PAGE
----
Real Estate

Miami Beach Would Prefer You Not Build a Megamansion in Its Town, Thank You Very Much

Miami Beach really, really, really likes rich people. The city is basically a playground for the one percent, but existing residents are just a bit tired of superrich people coming in, buying up historic homes, knocking them down, and building megamansions that are out of scale with the rest of the neighborhood. Regular mansions? Sure, they're just fine with those. Supersize mansions that cram as much house as possible onto a piece of land? Eh, not so much. 

Two years ago, the city passed an ordinance that restricted the size of single-family homes in single-family neighborhoods. A home could take up only 50 percent of the surface area of its lot, a decrease from the previous 70 percent standard. 

Preservationists, however, are worried that change wasn't enough, and now, according to the Real Deal Miami, Commissioner Joy Malakoff has proposed another ordinance that would reduce that size to 45 percent. In fact, it passed the city's Land Use Committee yesterday.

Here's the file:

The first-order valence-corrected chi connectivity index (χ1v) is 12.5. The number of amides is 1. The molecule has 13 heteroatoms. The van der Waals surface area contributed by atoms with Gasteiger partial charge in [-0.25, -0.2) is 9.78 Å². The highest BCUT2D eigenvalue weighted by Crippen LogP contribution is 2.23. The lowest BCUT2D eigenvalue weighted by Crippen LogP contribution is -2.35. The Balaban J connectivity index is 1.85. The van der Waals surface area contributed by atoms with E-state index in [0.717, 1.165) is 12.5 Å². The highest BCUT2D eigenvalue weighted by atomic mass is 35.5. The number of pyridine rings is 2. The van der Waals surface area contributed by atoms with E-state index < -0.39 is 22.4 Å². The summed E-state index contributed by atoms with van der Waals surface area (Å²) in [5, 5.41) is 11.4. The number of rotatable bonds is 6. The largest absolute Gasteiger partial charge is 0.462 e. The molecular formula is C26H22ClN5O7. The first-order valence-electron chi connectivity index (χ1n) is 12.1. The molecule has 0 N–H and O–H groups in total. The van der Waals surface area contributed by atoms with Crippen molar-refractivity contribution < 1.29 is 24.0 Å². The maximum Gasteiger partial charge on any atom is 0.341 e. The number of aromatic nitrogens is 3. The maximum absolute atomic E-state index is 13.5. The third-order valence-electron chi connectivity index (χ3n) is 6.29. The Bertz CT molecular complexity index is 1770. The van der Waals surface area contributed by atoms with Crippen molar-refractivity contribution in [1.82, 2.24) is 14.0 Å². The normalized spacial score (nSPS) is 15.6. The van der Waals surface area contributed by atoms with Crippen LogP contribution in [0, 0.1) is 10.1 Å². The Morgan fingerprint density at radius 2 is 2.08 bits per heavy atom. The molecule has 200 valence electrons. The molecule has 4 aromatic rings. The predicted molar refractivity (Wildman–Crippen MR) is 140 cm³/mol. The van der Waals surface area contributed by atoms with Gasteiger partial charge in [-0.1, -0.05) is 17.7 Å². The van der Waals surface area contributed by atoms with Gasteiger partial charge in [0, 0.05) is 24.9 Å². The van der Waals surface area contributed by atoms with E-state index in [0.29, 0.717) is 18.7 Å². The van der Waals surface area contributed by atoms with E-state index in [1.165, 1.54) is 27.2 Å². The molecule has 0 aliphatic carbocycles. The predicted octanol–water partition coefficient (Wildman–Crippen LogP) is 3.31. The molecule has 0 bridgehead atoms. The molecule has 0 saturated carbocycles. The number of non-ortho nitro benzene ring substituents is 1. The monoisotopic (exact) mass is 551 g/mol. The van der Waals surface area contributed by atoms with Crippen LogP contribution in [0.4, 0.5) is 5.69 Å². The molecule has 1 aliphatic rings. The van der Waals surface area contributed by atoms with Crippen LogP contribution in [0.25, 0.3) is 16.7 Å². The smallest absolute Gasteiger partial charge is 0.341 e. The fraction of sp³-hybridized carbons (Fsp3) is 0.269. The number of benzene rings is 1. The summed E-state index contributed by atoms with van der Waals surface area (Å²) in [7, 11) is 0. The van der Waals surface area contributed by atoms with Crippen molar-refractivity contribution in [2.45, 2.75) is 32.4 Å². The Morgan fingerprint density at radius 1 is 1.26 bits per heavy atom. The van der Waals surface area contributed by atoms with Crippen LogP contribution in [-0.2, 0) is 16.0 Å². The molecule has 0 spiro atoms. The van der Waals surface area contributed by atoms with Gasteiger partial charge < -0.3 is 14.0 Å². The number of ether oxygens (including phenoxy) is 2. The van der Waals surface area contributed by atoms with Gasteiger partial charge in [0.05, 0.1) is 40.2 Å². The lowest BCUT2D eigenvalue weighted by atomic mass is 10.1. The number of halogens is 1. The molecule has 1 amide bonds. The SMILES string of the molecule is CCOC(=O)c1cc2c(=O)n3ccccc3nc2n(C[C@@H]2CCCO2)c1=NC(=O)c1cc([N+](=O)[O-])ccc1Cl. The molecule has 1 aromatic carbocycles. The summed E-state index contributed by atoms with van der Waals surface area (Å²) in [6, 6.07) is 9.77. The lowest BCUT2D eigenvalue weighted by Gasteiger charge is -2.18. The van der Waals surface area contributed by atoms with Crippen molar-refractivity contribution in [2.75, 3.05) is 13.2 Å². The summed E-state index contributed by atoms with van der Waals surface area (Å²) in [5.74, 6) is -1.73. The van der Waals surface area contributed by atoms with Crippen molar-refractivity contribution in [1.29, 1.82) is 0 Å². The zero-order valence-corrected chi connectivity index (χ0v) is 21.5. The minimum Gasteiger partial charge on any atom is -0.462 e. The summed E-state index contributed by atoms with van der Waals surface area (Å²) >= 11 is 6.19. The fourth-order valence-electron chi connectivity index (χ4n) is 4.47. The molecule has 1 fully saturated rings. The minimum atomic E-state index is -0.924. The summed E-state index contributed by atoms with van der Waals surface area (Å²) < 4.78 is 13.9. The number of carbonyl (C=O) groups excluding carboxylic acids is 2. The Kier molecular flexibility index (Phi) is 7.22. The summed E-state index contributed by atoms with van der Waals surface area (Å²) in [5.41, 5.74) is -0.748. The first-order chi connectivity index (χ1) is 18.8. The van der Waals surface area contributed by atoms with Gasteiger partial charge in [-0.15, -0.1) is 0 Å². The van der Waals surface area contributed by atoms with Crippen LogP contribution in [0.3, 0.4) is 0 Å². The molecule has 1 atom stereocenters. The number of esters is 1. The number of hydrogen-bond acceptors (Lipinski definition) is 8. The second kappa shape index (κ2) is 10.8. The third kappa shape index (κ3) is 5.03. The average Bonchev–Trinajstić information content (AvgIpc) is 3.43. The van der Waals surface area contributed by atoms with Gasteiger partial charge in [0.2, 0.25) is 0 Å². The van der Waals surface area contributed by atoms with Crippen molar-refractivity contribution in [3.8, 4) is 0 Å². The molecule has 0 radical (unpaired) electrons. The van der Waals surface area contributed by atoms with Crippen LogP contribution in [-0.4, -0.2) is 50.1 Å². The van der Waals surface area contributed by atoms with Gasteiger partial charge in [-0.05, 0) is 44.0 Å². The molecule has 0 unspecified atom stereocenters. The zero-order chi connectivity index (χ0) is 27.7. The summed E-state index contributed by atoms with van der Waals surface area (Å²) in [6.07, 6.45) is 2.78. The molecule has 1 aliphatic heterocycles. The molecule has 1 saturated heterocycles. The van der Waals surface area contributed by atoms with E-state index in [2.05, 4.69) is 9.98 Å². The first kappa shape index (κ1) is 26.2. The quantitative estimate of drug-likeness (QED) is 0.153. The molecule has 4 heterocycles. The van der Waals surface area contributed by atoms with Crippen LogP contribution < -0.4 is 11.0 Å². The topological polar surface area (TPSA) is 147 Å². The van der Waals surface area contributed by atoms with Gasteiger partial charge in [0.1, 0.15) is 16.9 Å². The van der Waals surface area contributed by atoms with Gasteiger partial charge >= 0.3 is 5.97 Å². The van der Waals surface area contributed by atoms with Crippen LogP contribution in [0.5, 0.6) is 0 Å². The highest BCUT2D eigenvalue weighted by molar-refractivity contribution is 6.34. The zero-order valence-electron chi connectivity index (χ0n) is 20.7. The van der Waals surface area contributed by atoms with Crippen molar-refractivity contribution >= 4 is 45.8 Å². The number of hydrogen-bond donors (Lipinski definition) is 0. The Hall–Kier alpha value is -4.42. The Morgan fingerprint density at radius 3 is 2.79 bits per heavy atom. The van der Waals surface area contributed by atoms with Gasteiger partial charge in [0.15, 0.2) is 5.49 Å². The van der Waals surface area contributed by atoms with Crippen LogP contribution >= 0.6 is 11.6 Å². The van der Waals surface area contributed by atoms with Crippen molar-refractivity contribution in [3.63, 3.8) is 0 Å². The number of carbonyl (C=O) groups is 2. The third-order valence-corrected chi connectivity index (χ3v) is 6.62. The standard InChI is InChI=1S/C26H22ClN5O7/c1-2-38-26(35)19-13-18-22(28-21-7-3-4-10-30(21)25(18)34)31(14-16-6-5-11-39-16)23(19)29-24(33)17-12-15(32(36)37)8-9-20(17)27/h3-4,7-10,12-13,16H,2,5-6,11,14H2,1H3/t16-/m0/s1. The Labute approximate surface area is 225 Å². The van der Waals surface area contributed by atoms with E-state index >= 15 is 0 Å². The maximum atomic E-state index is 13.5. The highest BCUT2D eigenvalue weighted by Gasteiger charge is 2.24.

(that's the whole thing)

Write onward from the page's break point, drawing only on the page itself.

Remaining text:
Additionally, lot coverage would also be reduced to a maximum of 25 percent of the lot, down from 30 percent. That would include things like pools, patios, hot tubs, tennis courts, climate-controlled enclosures for pet tigers, and whatever else it is rich people in Miami Beach like to put on their properties. 

The message is pretty simple: Don't build a giant home that dwarfs those around it, and, hey, maybe it would be nice to have an actual lawn and some landscaping. 

Developers aren't happy, however. Todd Glaser, who has been making a killing in the past few years building fancy spec homes on the Beach, tells the Real Deal that the ordinance could affect 13 homes he has in stages of development. He points out that just a few years ago, he could build 5,250 square feet of home on a 7,500-square-foot lot, but now he can build just 3,375 square feet on the same lot. 

The ordinance also comes as a rash of historic homes are being demolished in Miami Beach. Preservationists hope that reducing the maximum size of a new home that can be built would dissuade developers from knocking down older homes in the first place.
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Kyle Munzenrieder